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""…informative, intriguing and entertaining…"" (What's on in London, July 2006)
""…well-researched book…"" (Chemistry World, August 2006)
""…will be appreciated…not just by devotees of Holmes…but by anyone interested in the Victorian beginnings of forensic science…"" (Chemistry World, August 2006)
Forensic expert Wagner has crafted a volume that stands out from the plethora of recent memoirs of contemporary scientific detectives. By using the immortal and well-known Sherlock Holmes stories as her starting point, Wagner blends familiar examples from Doyle's accounts into a history of the growth of forensic science, pointing out where fiction strayed from fact. The author avoids the technical details that mar so many other efforts in this genre, injecting life into her narrative by weaving in true crime cases that either influenced Holmes's creator or may have been influenced by a published story from the Baker Street sleuth. Particularly memorable is a creepy 1945 murder of a man who, as a youth, had had an encounter with a spectral dog reminiscent of the hound of the Baskervilles. While some of the speculations are thin (including a passing suggestion about a new Ripper suspect), Wagner presents a balanced view of the history of forensic science that should appeal to a wide audience. (Apr.) (Publishers Weekly, January 16, 2006)
Overall, I found the book, copyright 2006 and in my library unread for years, a great nighttime read.
As an attorney who has studied historic true crime for longer than I care to relay, I'm a very tough audience for an encyclopedic treatment of the subject.
The case could be made that the most famous character in fiction is the world's greatest detective, Sherlock Holmes.
This is a tour-de-force of amazingly researched but well-condensed and lucid cultural history that goes sometimes goes way beyond the Sherlockian connection, but not disagreeablely... Read morePublished 2 months ago by jtq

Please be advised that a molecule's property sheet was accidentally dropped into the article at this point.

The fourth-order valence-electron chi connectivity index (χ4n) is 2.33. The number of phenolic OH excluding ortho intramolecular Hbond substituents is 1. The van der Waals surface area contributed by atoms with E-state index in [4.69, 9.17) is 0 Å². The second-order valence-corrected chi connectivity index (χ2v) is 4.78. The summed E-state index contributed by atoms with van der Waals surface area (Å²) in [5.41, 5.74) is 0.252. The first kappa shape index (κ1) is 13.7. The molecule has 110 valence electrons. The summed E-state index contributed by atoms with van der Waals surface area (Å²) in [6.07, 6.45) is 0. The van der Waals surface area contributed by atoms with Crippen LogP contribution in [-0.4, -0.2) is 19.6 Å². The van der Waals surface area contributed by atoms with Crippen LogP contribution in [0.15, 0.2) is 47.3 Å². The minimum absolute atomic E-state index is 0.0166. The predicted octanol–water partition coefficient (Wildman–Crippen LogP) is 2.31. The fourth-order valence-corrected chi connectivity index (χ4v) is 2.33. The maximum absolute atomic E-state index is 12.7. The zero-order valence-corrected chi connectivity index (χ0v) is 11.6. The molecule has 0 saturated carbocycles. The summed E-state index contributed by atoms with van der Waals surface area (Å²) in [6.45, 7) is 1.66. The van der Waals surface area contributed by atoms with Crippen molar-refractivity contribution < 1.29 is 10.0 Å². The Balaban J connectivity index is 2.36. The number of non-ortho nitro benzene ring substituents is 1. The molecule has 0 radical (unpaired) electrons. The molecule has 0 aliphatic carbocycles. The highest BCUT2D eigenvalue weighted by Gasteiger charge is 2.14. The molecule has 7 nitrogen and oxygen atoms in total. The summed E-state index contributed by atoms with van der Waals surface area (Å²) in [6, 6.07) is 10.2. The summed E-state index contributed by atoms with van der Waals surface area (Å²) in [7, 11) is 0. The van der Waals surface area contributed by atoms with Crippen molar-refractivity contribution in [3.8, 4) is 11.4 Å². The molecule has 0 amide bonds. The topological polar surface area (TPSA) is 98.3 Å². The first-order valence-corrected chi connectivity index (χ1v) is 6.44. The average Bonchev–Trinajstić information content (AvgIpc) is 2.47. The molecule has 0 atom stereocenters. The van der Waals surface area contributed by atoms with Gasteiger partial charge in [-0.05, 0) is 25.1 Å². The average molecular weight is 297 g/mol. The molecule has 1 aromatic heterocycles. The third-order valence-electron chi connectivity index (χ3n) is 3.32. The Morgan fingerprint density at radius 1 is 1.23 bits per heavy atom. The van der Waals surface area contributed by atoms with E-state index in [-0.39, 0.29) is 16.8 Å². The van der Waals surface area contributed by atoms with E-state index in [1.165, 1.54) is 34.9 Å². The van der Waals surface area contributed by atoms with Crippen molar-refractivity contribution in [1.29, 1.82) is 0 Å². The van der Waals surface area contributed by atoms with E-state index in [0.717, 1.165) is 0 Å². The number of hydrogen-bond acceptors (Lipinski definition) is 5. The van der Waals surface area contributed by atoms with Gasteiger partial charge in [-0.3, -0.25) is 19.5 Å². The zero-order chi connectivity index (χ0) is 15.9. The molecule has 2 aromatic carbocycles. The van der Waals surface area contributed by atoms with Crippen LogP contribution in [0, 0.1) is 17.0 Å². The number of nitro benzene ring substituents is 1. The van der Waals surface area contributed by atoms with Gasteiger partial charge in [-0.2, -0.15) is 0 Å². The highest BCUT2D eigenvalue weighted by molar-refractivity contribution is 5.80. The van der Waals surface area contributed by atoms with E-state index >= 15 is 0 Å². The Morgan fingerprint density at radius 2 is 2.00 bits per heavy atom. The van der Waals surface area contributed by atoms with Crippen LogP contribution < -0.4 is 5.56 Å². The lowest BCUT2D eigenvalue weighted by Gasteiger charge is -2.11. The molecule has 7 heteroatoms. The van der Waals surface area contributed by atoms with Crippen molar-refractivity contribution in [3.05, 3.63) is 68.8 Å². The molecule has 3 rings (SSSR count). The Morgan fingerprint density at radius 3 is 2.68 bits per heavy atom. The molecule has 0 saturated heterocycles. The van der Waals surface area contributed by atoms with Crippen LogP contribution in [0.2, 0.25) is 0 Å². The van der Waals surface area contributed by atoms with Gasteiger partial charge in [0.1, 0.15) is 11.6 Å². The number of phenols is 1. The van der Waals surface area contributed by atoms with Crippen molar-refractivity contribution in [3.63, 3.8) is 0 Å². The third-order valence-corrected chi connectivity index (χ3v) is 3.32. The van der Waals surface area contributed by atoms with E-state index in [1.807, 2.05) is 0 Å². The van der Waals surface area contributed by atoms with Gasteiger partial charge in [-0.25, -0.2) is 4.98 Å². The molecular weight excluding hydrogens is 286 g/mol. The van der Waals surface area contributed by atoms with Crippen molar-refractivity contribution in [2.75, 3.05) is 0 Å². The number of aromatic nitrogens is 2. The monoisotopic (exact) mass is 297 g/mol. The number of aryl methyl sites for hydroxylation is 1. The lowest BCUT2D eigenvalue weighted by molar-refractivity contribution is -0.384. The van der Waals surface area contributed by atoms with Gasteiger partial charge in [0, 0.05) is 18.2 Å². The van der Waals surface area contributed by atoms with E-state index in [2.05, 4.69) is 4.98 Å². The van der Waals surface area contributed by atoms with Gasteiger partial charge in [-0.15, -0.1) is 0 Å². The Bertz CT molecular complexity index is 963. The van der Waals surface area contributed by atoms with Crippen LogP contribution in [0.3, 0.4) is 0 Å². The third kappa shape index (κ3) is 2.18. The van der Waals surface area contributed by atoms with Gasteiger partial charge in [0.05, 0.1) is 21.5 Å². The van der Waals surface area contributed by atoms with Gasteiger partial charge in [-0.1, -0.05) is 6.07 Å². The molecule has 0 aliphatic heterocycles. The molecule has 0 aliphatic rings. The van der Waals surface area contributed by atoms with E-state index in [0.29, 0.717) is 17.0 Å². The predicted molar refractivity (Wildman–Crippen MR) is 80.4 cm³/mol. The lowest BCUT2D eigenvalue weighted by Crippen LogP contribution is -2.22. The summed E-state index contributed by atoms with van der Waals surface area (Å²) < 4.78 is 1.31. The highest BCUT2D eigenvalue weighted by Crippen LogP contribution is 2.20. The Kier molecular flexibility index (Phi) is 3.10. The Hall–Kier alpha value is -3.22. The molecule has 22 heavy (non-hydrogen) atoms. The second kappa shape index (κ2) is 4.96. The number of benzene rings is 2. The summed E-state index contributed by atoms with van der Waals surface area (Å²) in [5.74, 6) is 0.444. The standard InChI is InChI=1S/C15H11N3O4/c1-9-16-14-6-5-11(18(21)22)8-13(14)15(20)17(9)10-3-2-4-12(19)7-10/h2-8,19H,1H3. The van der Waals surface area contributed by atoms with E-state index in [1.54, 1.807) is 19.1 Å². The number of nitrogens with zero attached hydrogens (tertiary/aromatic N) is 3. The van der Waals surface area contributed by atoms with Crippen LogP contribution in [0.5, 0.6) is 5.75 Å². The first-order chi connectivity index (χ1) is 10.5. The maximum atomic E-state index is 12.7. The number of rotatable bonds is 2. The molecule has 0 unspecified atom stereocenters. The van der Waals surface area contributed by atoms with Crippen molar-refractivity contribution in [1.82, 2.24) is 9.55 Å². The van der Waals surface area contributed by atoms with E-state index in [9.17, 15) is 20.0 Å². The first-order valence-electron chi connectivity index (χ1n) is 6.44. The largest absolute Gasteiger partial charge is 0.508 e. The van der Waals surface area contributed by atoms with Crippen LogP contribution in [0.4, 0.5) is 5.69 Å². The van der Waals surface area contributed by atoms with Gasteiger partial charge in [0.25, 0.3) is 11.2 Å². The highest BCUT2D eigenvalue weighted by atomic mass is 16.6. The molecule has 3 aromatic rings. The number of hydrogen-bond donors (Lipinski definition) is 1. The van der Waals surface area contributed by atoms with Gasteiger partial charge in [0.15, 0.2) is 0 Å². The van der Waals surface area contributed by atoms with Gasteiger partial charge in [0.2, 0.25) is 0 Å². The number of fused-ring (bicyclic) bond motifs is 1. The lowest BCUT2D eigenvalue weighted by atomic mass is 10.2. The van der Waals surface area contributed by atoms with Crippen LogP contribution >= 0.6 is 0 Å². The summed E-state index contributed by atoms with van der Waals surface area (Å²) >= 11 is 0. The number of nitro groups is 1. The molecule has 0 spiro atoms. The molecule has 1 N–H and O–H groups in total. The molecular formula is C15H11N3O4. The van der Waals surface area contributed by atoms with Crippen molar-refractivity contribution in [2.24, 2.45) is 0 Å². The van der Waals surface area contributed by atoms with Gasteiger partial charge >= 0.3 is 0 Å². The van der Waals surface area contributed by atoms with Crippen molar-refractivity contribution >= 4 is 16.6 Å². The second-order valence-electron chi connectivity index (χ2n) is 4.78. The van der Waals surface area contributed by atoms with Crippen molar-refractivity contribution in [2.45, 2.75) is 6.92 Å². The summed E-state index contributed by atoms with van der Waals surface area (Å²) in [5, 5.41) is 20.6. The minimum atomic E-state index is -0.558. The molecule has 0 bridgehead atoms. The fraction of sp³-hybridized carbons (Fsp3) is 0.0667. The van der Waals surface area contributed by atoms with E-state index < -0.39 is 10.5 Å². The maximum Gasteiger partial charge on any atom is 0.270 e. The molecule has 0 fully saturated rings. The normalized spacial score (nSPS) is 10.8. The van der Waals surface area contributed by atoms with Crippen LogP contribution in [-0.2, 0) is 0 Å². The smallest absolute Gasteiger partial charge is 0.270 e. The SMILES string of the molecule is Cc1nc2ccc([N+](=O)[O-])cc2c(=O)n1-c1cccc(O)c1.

This was an enjoyable book, but it is like a two hour tv movie that would have made a great one hour episode. Read morePublished 10 months ago by Jill S.
A good beginner book on the history of forensics and early police work. Written well and entertaining. Read morePublished 11 months ago by Connie Ellis
This could have been a good book but there's not much of Sherlock Holmes in it - just the basics of early forensic science, culled from 19th and early 20th century criminal case... Read morePublished 12 months ago by Linda Lou
Although written by a forensics person, the book discusses many crime-solving techniques. Each chapter focuses on a different technique and discusses how it evolved over time. Read morePublished 17 months ago by Charles Halfen
As an anatomist, I have always loved the Sherlock Holmes books and this review of the forensic science behind much of what was known of the day is fascinating. Read morePublished 17 months ago by B. Hutchins
An essential tome for the legion of "Baker Street Irregulars" around the world. If you are a Holmes fan...or even if you are not, this is a wonderful book.Published 18 months ago by Bruce Asbury
I use this book when teaching my Forensic Science Class to give my students the benifit of this knowledge and it makes them even more interested in the topic.Published 19 months ago by Scott73
For years now, I've wondered how much of the forensics science described in the Sherlock Holmes canon was factual. Read morePublished 21 months ago by Jeanette Thomas